Stephen A. Fenner

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The function class #P lacks an important closure property: it is not closed under subtraction. To remedy this problem, we introduce the function class GapP as a natural alternative to #P. GapP is the closure of #P under subtraction, and has all the other useful closure properties of #P as well. We show that most previously studied counting classes,(More)
It is shown that determining whether a quantum computation has a non-zero probability of accepting is at least as hard as the polynomial time hierarchy. This hardness result also applies to determining in general whether a given quantum basis state appears with nonzero amplitude in a superposition, or whether a given quantum bit has positive expectation(More)
We look at the hypothesis that all honest onto polynomial-time computable functions have a polynomial-time computable inverse. We show this hypothesis equivalent to several other complexity conjectures including • In polynomial time, one can find accepting paths of nondeterministic polynomialtime Turing machines that accept Σ∗. • Every total multivalued(More)
Abstract. We show that the counting classes AWPP and APP [FFKL], [L] are more robust than previously thought. Our results identify a sufficient condition for a language to be low for PP, and we show that this condition is at least as weak as other previously studied criteria. We extend a result of Köbler et al. by proving that all sparse co-C = P languages(More)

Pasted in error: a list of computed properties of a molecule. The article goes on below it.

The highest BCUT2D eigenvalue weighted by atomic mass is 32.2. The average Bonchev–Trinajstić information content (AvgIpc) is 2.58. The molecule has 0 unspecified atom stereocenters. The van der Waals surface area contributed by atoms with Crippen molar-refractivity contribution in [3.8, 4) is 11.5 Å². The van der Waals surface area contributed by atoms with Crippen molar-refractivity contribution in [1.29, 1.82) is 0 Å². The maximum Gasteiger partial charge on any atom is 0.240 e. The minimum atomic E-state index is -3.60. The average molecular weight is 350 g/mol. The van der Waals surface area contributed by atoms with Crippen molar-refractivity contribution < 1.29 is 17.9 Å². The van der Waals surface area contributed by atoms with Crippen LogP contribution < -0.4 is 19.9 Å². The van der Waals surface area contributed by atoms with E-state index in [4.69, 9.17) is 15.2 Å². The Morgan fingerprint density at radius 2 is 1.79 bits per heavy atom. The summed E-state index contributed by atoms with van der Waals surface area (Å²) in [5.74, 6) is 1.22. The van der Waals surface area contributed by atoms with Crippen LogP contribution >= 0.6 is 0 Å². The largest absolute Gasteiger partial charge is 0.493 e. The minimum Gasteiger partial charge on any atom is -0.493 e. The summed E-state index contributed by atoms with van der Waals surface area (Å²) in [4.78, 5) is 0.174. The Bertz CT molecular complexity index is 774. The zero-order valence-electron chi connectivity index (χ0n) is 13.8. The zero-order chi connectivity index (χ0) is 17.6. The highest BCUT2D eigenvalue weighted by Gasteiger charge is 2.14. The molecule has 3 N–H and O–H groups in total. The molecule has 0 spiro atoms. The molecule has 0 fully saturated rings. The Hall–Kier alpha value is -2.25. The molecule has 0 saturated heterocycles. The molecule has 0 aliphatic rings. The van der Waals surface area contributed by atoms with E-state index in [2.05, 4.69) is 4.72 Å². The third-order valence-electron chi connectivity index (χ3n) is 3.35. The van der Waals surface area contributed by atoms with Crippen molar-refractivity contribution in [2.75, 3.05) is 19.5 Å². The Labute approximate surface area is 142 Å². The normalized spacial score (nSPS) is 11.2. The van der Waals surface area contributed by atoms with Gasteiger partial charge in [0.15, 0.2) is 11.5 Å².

We define and study a new notion called k-immunity that lies between immunity and hyperimmunity in strength. Our interest in k-immunity is justified by the result that ∅ does not k-tt reduce to a k-immune set, which improves a previous result by Kobzev [7, 13]. We apply the result to show that ∅ does not btt-reduce to MIN, the set of minimal programs. Other(More)
We show that the bipartite perfect matching problem is in quasi- <i>NC</i><sup>2</sup>. That is, it has uniform circuits of quasi-polynomial size&#xA0;<i>n</i><sup><i>O</i>(log<i>n</i>)</sup>, and <i>O</i>(log<sup>2</sup> <i>n</i>) depth. Previously, only an exponential upper bound was known on the size of such circuits with poly-logarithmic depth. We(More)